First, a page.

A combination of naval interests and commercial pressure encouraged the development of a new canal linking the North Sea to the Baltic Sea to avoid sailing around Denmark. The first connection between the North and Baltic Seas was the Eider Canal, completed in 1784, which used stretches of the Eider River for the link between the two seas, but it was only 95 feet wide with a depth of 10 feet, which limited the size of vessels. The Eiderkanal was a 27 mile part of a 109 mile long waterway from Kiel to the Eider mouth at Tönning on the west coast.
In June 1887, construction of a new canal began. The Kiel Canal, known until 1948 as the Kaiser Wilhelm Kanal in honor of Kaiser Wilhelm of Germany and now called the Nord-Ostsee-Kanal, is 61 miles long and is the world’s busiest artificial waterway. It took 9,000 workers 8 difficult years to build the waterway, and at a colossal expense. To meet military needs and increasing traffic, the canal width was increased from 1907-1914. The Kaiser Wilhelm Kanal was viewed as an engineering marvel around the world (center image below).
|Right: Brandenburg Navy 1648. Below left: von Tirpitz|
Alfred von Tirpitz was the driving force behind the German naval efforts. Tirpitz entered the navy at age 16 and worked his way through officer school and then rose up through the ranks. He was tough, brilliant and ambitious. Introducing the First Fleet Act in 1898, Tirpitz announced the re-organization and expansion of the Navy. This was followed by the Second Fleet Act in 1900, to construct a fleet capable of matching the British Royal Navy, with a 17-year deadline for the construction of a fleet of 2 flagships, 36 battleships, 11 large and 34 small cruisers.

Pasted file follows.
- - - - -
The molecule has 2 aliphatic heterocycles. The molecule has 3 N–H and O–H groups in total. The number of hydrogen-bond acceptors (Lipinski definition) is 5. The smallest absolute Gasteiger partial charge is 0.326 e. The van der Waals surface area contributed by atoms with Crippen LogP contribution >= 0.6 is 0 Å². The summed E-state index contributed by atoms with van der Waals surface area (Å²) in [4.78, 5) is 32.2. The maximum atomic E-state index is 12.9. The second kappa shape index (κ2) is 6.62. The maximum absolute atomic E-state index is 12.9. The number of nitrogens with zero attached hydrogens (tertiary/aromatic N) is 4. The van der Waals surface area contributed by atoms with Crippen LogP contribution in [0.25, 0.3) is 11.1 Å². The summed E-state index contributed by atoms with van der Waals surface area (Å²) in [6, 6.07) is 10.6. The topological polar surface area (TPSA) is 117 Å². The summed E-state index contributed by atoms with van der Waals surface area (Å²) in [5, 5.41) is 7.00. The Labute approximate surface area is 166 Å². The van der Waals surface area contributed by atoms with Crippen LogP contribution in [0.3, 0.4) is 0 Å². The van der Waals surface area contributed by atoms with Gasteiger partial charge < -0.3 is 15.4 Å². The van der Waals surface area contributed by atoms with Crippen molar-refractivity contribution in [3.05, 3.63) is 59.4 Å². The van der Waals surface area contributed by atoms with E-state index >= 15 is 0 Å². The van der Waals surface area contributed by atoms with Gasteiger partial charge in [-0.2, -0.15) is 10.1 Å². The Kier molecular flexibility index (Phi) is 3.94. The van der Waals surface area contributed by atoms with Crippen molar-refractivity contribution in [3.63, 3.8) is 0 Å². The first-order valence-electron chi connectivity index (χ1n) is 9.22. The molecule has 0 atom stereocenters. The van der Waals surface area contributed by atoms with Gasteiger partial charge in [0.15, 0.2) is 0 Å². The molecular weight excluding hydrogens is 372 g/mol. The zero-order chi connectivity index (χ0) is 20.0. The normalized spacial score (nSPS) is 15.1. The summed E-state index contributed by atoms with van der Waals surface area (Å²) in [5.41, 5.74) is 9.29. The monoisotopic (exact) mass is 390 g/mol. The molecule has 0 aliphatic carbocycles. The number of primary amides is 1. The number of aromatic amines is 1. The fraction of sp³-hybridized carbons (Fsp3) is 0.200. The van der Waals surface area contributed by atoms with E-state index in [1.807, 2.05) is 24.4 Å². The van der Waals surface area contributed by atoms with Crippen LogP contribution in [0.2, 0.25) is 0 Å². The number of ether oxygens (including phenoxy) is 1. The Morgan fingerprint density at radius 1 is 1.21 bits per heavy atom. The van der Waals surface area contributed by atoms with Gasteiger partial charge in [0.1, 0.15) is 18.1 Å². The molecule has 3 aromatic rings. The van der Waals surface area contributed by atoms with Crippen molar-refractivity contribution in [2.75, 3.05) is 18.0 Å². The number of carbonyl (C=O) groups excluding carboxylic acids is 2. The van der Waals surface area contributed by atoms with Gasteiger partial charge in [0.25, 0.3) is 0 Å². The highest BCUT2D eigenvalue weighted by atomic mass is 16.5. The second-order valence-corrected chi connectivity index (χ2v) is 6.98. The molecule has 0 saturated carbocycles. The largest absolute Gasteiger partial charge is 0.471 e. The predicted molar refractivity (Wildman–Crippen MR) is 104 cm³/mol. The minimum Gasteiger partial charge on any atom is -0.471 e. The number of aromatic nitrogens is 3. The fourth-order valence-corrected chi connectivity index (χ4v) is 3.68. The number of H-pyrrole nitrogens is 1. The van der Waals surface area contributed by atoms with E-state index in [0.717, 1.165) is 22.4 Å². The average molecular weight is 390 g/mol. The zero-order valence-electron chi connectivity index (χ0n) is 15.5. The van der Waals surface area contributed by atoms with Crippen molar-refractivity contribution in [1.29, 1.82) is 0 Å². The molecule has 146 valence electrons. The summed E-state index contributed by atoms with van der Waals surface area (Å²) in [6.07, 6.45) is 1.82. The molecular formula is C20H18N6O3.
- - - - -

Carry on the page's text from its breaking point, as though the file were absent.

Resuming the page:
Initially, Germany’s efficient new naval endeavors were viewed by the British, French and Russians with more of a financial concern than a threat to their national defenses. Britain, with her own expansionist, colonialist zeal (and whose homicidal conduct in the Boer War of 1899 should have disqualified her from passing judgement on Germany), would soon have people believe that Germany “wanted to take over the world” by forming a strong navy. The German building of fleets provided the excuse for Great Britain’s “reconciliation” with France and Russia and led directly to the formation of the militaristic anti-German coalition, the Triple Entente.